2.  After stopping by the kiosk and grabbing some info and a map, head to the right of the kiosk down the Blue Trail, with Lake Louise on your right.


3.  As you head around the lake, you have an opportunity to go left on the Yellow Trail and then the Orange Trail.  I’m sure these trails are nice, but I’ve never checked them out.  The Blue Trail has great views of the lake, and this has always been the highlight of Shaupeneak for me.  I’m assuming that you’re sticking with me on the Blue Trail in these directions, but feel free to consult the map and wander off for a bit if you’d like.

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4.  Keep following the Blue Trail all the way around the tip of the lake, enjoying the view through the pine stands as you go.


5.  As you venture around the other side of the lake, the trail veers away from the water.  Once you’ve gone almost a full lap around the lake, you’ll be looking for a left turn onto the Red Trail.  Don’t mistake the Orange Trail for red blazes, like I did.  I was several hundred yards down the Orange Trail before I realized my mistake.  That wasn’t very smart of me, but I did it, so someone else might, too.  Here’s a good way to tell if you’re in the right spot: If you haven’t gone over the boardwalk yet, then you haven’t reached the Red Trail.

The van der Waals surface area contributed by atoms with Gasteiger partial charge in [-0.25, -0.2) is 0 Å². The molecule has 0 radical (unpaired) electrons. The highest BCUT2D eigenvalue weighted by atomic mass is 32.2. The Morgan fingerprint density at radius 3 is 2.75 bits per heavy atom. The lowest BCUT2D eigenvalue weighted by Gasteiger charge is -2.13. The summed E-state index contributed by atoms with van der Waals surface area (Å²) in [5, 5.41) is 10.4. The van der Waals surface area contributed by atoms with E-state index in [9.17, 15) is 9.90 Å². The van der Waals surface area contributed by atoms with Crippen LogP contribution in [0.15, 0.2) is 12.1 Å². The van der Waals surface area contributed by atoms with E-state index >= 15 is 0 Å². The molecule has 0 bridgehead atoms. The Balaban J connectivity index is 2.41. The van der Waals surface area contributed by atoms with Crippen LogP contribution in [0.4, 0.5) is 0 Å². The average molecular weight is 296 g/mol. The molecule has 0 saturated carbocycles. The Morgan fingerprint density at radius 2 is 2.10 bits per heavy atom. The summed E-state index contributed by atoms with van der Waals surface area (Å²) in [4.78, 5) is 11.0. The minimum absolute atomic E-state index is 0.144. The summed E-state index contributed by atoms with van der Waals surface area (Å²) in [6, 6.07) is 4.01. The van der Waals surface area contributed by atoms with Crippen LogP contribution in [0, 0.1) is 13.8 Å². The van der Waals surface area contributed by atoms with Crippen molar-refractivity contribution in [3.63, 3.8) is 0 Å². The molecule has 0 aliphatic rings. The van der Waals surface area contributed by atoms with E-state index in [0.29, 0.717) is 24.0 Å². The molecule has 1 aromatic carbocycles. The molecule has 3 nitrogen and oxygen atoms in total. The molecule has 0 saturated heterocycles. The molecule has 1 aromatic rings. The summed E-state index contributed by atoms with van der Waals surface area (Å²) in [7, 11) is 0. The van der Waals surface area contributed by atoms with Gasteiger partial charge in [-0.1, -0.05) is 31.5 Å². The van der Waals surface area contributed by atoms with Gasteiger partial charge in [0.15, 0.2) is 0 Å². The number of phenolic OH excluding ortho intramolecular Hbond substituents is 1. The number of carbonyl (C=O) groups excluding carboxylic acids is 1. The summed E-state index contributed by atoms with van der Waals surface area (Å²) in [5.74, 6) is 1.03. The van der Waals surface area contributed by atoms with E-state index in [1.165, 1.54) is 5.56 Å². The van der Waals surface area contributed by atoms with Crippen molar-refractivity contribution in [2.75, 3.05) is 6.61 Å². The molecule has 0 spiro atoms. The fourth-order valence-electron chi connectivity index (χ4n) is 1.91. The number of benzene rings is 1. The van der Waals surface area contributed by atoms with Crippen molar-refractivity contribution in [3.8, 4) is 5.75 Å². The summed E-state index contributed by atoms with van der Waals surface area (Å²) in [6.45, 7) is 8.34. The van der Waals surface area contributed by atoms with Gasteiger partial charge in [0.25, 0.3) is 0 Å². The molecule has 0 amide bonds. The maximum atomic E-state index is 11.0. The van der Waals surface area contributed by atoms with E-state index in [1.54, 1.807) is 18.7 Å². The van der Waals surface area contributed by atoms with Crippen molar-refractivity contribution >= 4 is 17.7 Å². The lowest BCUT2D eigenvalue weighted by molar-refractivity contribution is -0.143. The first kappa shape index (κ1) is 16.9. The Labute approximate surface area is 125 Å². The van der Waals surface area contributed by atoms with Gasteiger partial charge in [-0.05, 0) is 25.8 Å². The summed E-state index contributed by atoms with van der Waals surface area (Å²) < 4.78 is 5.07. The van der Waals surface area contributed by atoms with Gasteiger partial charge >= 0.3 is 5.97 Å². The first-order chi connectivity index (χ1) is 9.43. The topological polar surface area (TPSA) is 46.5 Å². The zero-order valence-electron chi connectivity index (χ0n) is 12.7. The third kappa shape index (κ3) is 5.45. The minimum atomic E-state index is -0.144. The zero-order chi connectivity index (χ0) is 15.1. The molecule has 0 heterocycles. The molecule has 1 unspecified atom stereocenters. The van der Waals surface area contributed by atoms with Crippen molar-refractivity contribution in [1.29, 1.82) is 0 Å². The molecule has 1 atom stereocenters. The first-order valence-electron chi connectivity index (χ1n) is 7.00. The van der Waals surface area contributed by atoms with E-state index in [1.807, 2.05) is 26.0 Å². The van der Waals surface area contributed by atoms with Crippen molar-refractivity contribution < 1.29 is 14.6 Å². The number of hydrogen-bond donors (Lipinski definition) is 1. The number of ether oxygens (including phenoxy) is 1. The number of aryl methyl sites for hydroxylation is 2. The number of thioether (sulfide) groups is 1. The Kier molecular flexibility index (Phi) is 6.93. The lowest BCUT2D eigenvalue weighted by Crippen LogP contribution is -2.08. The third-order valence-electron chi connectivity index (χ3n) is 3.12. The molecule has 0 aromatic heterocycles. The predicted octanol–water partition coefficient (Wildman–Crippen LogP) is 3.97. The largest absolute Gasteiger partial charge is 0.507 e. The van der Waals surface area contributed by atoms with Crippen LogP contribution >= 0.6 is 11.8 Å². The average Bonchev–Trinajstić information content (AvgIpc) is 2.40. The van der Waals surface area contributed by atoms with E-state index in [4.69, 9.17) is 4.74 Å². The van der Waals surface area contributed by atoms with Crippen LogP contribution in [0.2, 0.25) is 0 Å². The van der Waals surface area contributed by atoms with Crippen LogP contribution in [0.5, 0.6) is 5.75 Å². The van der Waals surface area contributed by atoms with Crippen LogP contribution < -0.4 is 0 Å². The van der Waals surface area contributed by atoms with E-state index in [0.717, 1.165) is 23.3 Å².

The beginning of the Red Trail is very clearly marked.  And hopefully, you’re better at discerning red from orange than I am.


6.  Very shortly after you turn left onto the Red Trail, carefully cross the road (cars can be going quite fast here) to continue.  Enjoy the hilly stretch as you follow the red blazes through the woods.  On the Scenic Hudson map, there is a Catskill Overlook coming up on your left.  Don’t get too excited, though.  The view here is pleasant, but very seasonal.  If there are leaves, you’d be forgiven for not noticing a vista at all.

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Have no fear: the real money spot is coming up soon.